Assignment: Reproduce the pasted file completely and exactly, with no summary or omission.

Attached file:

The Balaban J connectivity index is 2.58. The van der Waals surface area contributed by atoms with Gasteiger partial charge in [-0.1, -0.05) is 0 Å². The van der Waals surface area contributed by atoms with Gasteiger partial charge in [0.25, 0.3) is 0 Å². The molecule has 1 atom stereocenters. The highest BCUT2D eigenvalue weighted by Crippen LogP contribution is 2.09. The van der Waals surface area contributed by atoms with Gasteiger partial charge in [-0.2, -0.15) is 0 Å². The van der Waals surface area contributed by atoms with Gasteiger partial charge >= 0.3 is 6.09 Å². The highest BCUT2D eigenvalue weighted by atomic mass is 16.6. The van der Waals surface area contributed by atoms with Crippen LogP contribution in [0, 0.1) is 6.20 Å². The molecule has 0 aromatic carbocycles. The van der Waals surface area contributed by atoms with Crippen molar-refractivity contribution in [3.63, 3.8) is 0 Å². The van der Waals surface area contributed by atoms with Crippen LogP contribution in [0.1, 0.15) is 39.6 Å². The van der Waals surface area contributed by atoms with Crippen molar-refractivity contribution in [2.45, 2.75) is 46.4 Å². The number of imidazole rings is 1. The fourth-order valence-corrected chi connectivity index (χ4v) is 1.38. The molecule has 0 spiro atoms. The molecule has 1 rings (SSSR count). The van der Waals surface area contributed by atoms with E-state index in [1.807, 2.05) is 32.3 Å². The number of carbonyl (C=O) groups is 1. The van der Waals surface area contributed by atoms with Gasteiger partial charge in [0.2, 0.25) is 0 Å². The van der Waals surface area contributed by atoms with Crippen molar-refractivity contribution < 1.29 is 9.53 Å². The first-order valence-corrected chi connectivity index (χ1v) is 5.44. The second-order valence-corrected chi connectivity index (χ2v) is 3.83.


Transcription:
The Balaban J connectivity index is 2.58. The van der Waals surface area contributed by atoms with Gasteiger partial charge in [-0.1, -0.05) is 0 Å². The van der Waals surface area contributed by atoms with Gasteiger partial charge in [0.25, 0.3) is 0 Å². The molecule has 1 atom stereocenters. The highest BCUT2D eigenvalue weighted by Crippen LogP contribution is 2.09. The van der Waals surface area contributed by atoms with Gasteiger partial charge in [-0.2, -0.15) is 0 Å². The van der Waals surface area contributed by atoms with Gasteiger partial charge >= 0.3 is 6.09 Å². The highest BCUT2D eigenvalue weighted by atomic mass is 16.6. The van der Waals surface area contributed by atoms with Crippen LogP contribution in [0, 0.1) is 6.20 Å². The molecule has 0 aromatic carbocycles. The van der Waals surface area contributed by atoms with Crippen molar-refractivity contribution in [3.63, 3.8) is 0 Å². The van der Waals surface area contributed by atoms with Crippen LogP contribution in [0.1, 0.15) is 39.6 Å². The van der Waals surface area contributed by atoms with Crippen molar-refractivity contribution in [2.45, 2.75) is 46.4 Å². The number of imidazole rings is 1. The fourth-order valence-corrected chi connectivity index (χ4v) is 1.38. The molecule has 0 spiro atoms. The molecule has 1 rings (SSSR count). The van der Waals surface area contributed by atoms with E-state index in [1.807, 2.05) is 32.3 Å². The number of carbonyl (C=O) groups is 1. The van der Waals surface area contributed by atoms with Gasteiger partial charge in [0.2, 0.25) is 0 Å². The van der Waals surface area contributed by atoms with Crippen molar-refractivity contribution < 1.29 is 9.53 Å². The first-order valence-corrected chi connectivity index (χ1v) is 5.44. The second-order valence-corrected chi connectivity index (χ2v) is 3.83.